Those who grow vegetables know the importance of planning. January is a great month to grow vegetables here in Central Florida (Zone 9b). It’s a new year filled will new resolutions, goals, and dreams. If you’re looking to add gardening to your list, or just looking for a planting guide for your current garden, then keep on reading to learn what to plant in January in Central Florida – Zone 9b.
Florida Vegetables You Can Grow In January
Below are the vegetables and varieties that do well in Central Florida and when to plant them. In January you can plant both warm and cool season plants here in Florida.
Warm Season: Eggplant, Peppers, Tomatoes *Please note, you should start these indoors this month
Cool Season: Beets, Broccoli, Brussels Sprouts, Cabbage, Carrots, Cauliflower, Celery, Chinese Cabbage, Collards, Endive, Escarole, Kale, Kohlrabi, Lettuce, Mustard Greens, Bunching Onions, Peas, Potatoes, Radish, Spinach, Swiss Chard, and Turnips
Gardening Recommendations and Tips For January
To help you with your garden this month, I’ve collected a list of the top articles on this site that could be beneficial for you. Feel free to check out any topics you’d like to read more about.
While you can start growing warm season plants now here in Florida, I would personally recommend starting them indoors for the first couple months of the year. Eggplant, peppers, and tomatoes do well indoors with a grow light and can be transplanted easily (unlike cucumbers and beans that are much more sensitive). I typically start mine indoors for a month or two before transplanting outdoors. Check out How to Start Seeds Indoors to learn more. And I use biodegradable seed starter trays. The benefit of starting your warm season plants earlier in the year is to prolong their growing season. It starts to get pretty hot mid-year.
One of my favorites to grow in January is Sugar Snap Peas. You can snap these right off the vine and pop them in your mouth. The cooler weather adds to their sweet, crisp flavor. These are great on a salad.
While January is a great time to plant in Florida, it’s also a good time to get a frost blanket if you don’t have one already. Check out the post Protect Your Plants from the Cold to learn more about keeping your plants warm. There are maybe a dozen times during the season where I pull mine out to cover my plants, typically during December through March.
If you’re just starting to plan your garden this month then I recommend checking out Using a Garden Planner. I use a garden planner every season and it has helped me a ton with keeping track of what works and what doesn’t and planning for the future. If you’re still designing your garden layout this month I also recommend checking out Companion Planting and Crop Rotation. These help to give your garden an organic advantage to preventing your soil from being depleted and decreasing the number of pests in your garden.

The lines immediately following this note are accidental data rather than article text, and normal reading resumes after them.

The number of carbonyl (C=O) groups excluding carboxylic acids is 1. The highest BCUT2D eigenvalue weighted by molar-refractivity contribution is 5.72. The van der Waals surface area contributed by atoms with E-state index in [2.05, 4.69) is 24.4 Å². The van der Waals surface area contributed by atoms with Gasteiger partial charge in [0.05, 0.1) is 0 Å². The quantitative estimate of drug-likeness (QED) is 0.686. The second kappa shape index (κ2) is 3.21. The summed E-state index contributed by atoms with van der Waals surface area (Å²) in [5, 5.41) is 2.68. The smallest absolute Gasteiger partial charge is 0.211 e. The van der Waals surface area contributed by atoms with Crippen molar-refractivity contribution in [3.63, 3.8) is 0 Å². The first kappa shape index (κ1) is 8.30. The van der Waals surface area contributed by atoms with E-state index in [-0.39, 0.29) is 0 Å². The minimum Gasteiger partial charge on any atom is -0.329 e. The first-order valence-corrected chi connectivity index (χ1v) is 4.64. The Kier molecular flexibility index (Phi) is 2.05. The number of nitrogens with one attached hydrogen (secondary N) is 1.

If you don’t already have a reliable seed source, I recommend Botanical Interests. The majority of the seeds I buy come from here. I find the company to be extremely reliable, and provide a wide variety of organic an heirloom seeds.
There are multiple varieties when it comes to vegetables that you can plant that are more tolerant of Florida’s heat and humidity. Picking the right varieties is important for your success. The varieties that work well in Florida are included in the chart below.
What to Plant in January in Central Florida Vegetable Guide
Below you’ll find the January Vegetable Planting Guide for Central Florida – Zone 9b. You can print this out and hopefully, it makes your planning a little bit easier. 🙂
Planting dates here are based on the University of Florida IFAS Extension, and you can find more information on that here: http://edis.ifas.ufl.edu
And if you’re not sure what zone you’re in, you can check out the USDA Plant Hardiness Zone Map. If you go to their website you can type in your zip code for confirmation of your location. The picture below is from their site.
Because I have raised garden beds, I do my planting based on square feet. Square foot planting is included in the chart. For example – if you’re growing cabbage you only want to plant one seed per square foot. For carrots, you can plant 16 per square foot.
Days to harvest depends on the quality of your soil, so keep that in mind when waiting for your vegetables to ripen – they can take longer than the time stated above. Days to harvest is also based on when your seed germinates, and not when you plant your seed.
I hope this January Vegetable Planting Guide for Central Florida helps you with your garden!
Interested in getting a head start for next month? Check out the February Planting Guide.
Do you have a favorite vegetable to grow this month? Share it with us in the comments below.